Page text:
Rogue landlords are the target of new measures being considered by both the government and Labour.
The government says landlords in England who want to rent a property to five or more people, from at least two different families, should be licensed.
Under the plan, the maximum number of people who can occupy a room would be specified in the property's licence.
Meanwhile, Labour leader Jeremy Corbyn says his party wants tenants to have more powers to avoid eviction.
There are about 4.3 million households in the private rented sector in England. About 500,000 are houses in multiple occupation.
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The Department for Communities and Local Government said the changes, subject to Parliamentary approval, would make flats and one and two-storey properties subject to licensing.
National mandatory licensing currently only applies if properties are three or more storeys.
It estimated that about 160,000 homes will be affected by the new proposals.
'Rogue landlord crackdown'
The government has also brought forward minimum bedroom sizes in a bid to deal with overcrowding and poor accommodation.
It is already waiting for approval from Parliament for regulations, which outline offences including burglary, blackmail, stalking, fraud and fire safety offences that will lead to a landlord being banned from letting out property.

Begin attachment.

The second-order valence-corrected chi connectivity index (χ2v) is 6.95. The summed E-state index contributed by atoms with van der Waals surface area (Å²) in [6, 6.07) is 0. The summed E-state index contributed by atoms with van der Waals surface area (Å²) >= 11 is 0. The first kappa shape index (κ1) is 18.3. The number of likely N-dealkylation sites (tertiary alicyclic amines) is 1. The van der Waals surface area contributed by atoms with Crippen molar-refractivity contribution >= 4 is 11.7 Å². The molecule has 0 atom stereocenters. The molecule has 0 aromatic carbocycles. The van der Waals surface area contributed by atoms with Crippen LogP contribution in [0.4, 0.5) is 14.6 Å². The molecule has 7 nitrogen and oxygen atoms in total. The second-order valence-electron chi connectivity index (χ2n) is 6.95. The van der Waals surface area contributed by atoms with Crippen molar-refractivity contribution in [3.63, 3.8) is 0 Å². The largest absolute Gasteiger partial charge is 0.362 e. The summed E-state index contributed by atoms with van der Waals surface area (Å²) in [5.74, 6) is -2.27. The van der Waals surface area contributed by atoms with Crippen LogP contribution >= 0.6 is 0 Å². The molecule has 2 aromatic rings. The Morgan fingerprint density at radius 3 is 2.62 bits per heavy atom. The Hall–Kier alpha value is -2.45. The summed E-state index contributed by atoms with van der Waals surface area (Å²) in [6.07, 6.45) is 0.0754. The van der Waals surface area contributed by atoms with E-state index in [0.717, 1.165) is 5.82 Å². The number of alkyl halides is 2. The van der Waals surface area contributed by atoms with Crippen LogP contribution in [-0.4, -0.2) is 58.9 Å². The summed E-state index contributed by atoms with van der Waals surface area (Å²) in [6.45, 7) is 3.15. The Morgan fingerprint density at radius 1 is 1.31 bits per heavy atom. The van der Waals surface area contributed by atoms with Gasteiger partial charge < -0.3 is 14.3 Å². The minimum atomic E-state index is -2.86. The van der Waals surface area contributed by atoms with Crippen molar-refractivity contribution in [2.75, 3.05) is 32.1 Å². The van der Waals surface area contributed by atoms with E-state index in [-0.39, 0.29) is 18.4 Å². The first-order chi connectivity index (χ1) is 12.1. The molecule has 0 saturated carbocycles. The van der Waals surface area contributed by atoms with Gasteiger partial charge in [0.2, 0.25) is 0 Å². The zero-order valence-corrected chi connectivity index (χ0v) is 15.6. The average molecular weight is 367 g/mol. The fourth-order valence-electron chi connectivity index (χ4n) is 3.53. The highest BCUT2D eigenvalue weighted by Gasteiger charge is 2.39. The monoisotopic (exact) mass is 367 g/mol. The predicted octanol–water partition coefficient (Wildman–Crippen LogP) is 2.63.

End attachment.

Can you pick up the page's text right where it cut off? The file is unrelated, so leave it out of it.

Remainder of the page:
Those who are banned will be listed on a database from April.
Housing minister Alok Sharma said he was seeking to target "unscrupulous" landlords who profit from offering "overcrowded, squalid and sometimes dangerous homes".
He said: "Through a raft of new powers we are giving councils the further tools they need to crack down on these rogue landlords and kick them out of the business for good."
Elsewhere, Mr Corbyn told the Independent that he would abolish so-called "no fault" evictions in which people are asked to leave without reason.
"I think it's a moral litmus test for the country: do we just put up with so many rough sleepers or do we do something about it," he said.
Under Labour there would be an emphasis on longer tenancies are part of a "more regulated" private rented system, he said.
"I am very determined to bring some order and stability to their lives by longer tenancies and eviction that can only be there for good reason rather than just what can be retaliatory eviction," he said.